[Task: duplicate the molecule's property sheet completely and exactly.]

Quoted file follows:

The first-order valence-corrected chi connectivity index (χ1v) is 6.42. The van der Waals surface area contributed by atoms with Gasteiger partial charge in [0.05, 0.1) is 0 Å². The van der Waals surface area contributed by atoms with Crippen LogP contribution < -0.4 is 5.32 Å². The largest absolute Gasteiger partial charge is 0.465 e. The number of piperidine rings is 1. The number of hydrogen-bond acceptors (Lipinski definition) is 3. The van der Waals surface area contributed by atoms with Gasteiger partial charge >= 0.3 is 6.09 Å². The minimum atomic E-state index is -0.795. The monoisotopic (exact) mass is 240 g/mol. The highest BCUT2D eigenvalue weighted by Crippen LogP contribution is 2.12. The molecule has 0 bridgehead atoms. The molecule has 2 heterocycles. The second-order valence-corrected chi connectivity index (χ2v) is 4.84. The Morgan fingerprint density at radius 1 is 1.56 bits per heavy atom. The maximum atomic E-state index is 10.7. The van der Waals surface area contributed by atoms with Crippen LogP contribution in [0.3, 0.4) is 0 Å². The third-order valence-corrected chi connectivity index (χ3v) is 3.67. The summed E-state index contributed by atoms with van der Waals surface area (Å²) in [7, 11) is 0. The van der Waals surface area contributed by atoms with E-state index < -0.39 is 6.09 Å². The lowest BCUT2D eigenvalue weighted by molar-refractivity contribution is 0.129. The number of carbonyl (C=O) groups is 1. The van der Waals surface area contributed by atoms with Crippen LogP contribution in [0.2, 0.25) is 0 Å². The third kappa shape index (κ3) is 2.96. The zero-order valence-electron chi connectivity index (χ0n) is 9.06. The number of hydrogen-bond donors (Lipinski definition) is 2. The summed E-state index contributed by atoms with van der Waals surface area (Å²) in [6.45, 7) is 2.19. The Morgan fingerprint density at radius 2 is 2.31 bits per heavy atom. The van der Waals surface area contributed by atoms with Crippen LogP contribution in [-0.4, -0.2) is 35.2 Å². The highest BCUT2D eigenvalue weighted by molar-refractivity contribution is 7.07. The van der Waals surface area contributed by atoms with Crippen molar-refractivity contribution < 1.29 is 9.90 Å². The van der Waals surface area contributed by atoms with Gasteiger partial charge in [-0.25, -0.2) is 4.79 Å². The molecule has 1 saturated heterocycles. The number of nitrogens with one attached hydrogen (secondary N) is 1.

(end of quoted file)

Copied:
The first-order valence-corrected chi connectivity index (χ1v) is 6.42. The van der Waals surface area contributed by atoms with Gasteiger partial charge in [0.05, 0.1) is 0 Å². The van der Waals surface area contributed by atoms with Crippen LogP contribution < -0.4 is 5.32 Å². The largest absolute Gasteiger partial charge is 0.465 e. The number of piperidine rings is 1. The number of hydrogen-bond acceptors (Lipinski definition) is 3. The van der Waals surface area contributed by atoms with Gasteiger partial charge >= 0.3 is 6.09 Å². The minimum atomic E-state index is -0.795. The monoisotopic (exact) mass is 240 g/mol. The highest BCUT2D eigenvalue weighted by Crippen LogP contribution is 2.12. The molecule has 0 bridgehead atoms. The molecule has 2 heterocycles. The second-order valence-corrected chi connectivity index (χ2v) is 4.84. The Morgan fingerprint density at radius 1 is 1.56 bits per heavy atom. The maximum atomic E-state index is 10.7. The van der Waals surface area contributed by atoms with Crippen LogP contribution in [0.3, 0.4) is 0 Å². The third-order valence-corrected chi connectivity index (χ3v) is 3.67. The summed E-state index contributed by atoms with van der Waals surface area (Å²) in [7, 11) is 0. The van der Waals surface area contributed by atoms with E-state index < -0.39 is 6.09 Å². The lowest BCUT2D eigenvalue weighted by molar-refractivity contribution is 0.129. The number of carbonyl (C=O) groups is 1. The van der Waals surface area contributed by atoms with Crippen LogP contribution in [0.2, 0.25) is 0 Å². The third kappa shape index (κ3) is 2.96. The zero-order valence-electron chi connectivity index (χ0n) is 9.06. The number of hydrogen-bond donors (Lipinski definition) is 2. The summed E-state index contributed by atoms with van der Waals surface area (Å²) in [6.45, 7) is 2.19. The Morgan fingerprint density at radius 2 is 2.31 bits per heavy atom. The van der Waals surface area contributed by atoms with Crippen LogP contribution in [-0.4, -0.2) is 35.2 Å². The highest BCUT2D eigenvalue weighted by molar-refractivity contribution is 7.07. The van der Waals surface area contributed by atoms with Crippen molar-refractivity contribution < 1.29 is 9.90 Å². The van der Waals surface area contributed by atoms with Gasteiger partial charge in [-0.25, -0.2) is 4.79 Å². The molecule has 1 saturated heterocycles. The number of nitrogens with one attached hydrogen (secondary N) is 1.